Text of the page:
Mandar’s phone rang for the third time in an hour. He rolled his eyes at it knowing it was his mother, calling to see if he was safe because of the severe thunderstorm going on outside. She was always like this from the time he was a young child. She was always worried about his safety, sometimes excessively so he thought. He picked up the phone only because he knew that if he didn’t, she would start calling his friends worried about why he didn’t answer her call.
“I’m fine, Mom,” he said obviously frustrated.
“Are you sure? I’m watching the news and it sounds really terrible over there. Stay inside ok?” she said, each word dripping with worry.
“No, Mom, I’m going to go outside, stand on the roof of a tall building and hold a key up to the sky,” he replied with resentment and sarcasm.
His friends always told him he was being too hard on his mom, that all mothers worried about their children, but he knew his mother was beyond what was “normal” for parents. Right before going to college, his mother was diagnosed with Generalized Anxiety Disorder, and his suspicions were confirmed.
She refused to take medications, lifestyle changes or go to counseling and thus her symptoms were just as disruptive as ever. It made him embarrassed to be around her, resentful that he had to take care of her like a young child and frustrated that his mother would not take care of herself so that they could have a better relationship. It was part of the reason he went to school so far away from his hometown.
In an entirely different city, Sayali was getting making dinner for her new husband. She was chopping up the vegetables when she cut her finger. She breathed in sharply as a result of the pain but tried to be quiet so her husband would not hear. Unfortunately, he did and rushed to the kitchen.
“Sayali!” he said loudly, “Are you ok?”
“I’m fine,” she said trying to get past him to get a bandaid.
“It’s bleeding!” he said, his eyes large with worry. “I always tell you to let me chop the vegetables. You’re so clumsy that you always do something like this. Why won’t you listen?” he said, frustrated with his wife.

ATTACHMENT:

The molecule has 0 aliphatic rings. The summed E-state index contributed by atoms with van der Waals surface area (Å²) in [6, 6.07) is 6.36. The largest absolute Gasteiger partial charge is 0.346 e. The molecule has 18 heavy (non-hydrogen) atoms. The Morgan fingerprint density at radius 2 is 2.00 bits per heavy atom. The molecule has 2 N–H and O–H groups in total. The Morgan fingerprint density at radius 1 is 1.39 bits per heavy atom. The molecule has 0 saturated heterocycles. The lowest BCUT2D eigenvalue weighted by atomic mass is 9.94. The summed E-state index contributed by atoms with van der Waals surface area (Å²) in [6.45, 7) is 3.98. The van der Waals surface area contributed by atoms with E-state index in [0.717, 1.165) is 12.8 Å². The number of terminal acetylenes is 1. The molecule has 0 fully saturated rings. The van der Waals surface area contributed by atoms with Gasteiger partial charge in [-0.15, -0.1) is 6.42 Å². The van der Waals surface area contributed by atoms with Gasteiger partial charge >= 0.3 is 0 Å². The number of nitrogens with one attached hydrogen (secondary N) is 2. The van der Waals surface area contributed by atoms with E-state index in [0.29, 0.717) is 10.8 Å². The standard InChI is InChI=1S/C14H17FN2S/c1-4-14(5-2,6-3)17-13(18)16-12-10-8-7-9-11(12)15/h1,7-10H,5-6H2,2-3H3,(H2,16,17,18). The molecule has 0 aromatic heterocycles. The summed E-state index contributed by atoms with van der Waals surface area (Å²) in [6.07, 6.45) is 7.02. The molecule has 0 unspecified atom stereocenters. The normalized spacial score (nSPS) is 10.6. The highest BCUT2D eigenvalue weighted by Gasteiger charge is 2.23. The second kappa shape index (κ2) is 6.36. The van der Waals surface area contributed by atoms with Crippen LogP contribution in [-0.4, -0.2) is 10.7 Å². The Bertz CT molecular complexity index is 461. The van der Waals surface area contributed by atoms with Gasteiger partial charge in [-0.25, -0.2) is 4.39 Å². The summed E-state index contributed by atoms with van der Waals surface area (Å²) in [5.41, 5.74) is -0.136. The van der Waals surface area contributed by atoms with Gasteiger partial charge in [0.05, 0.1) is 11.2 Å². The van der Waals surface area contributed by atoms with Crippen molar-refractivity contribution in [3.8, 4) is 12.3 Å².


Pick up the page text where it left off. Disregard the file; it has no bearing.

Sayali took a deep breath and stopped trying to push past him. She knew that anytime she hurt herself or got sick, he had to go through this process of criticizing her and blaming her for making the mistakes that caused her pain. He wasn’t trying to be abusive. It was his way of expressing worry. Her mother in law had warned her about his. From a young age, he always worried about everything. Mostly, he worried about the health of his family, but as he got older, his worries included keeping a job and being financially stable.
“I know everyone worries,” her mother-in-law told Sayali, “but everything makes him so nervous. It seems so much worse than most people.”
Sayali would often become so frustrated with her husband’s need to criticize her for everything that they would repeatedly have fights about why he couldn’t let things go. It had been months since they had been intimate and Sayali tried to schedule work meetings and meet with friends in the evenings to minimize her time with him. She hated to admit it, and couldn’t talk to anyone about it, but she felt embarrassed that her husband worried so much and took it out on her. She never realized the first year and a half of marriage could be so difficult.
South Asians tend to express love and caring by worrying. However, excessive worrying, especially that which is seen in Generalized Anxiety Disorder, can wreak havoc on relationships. Whether they be intimate partnerships, friendships or a parent-child relationship, excessive worry that is expressed in any manner can destroy an otherwise healthy, happy relationship.
Someone like Mandar feels that though he is an adult, his mother treats him like a young child. He feels embarrassed by her and would rather spend his time elsewhere than to deal with her mismanaged emotions. Sayali is in a similar situation where she feels untrusted and blamed for something that is not truly a very big deal. Neither of them are satisfied in their respective relationships and over time the connection erodes.
If you find yourself worrying excessively, take some time to talk to your loved ones about how it affects them. While you may be completely convinced that your worry is justified, sometimes a choice between holding on to your worry or repairing a relationship must be made.
Excessive worry comes from unhealthy coping of anxiety. Try to engage in relaxing activities during the day, change your thoughts about a situation that is causing you worry or talk to your health care provider about suggestions on how to better manage your worries. By doing so, you could be saving your closest relationships.
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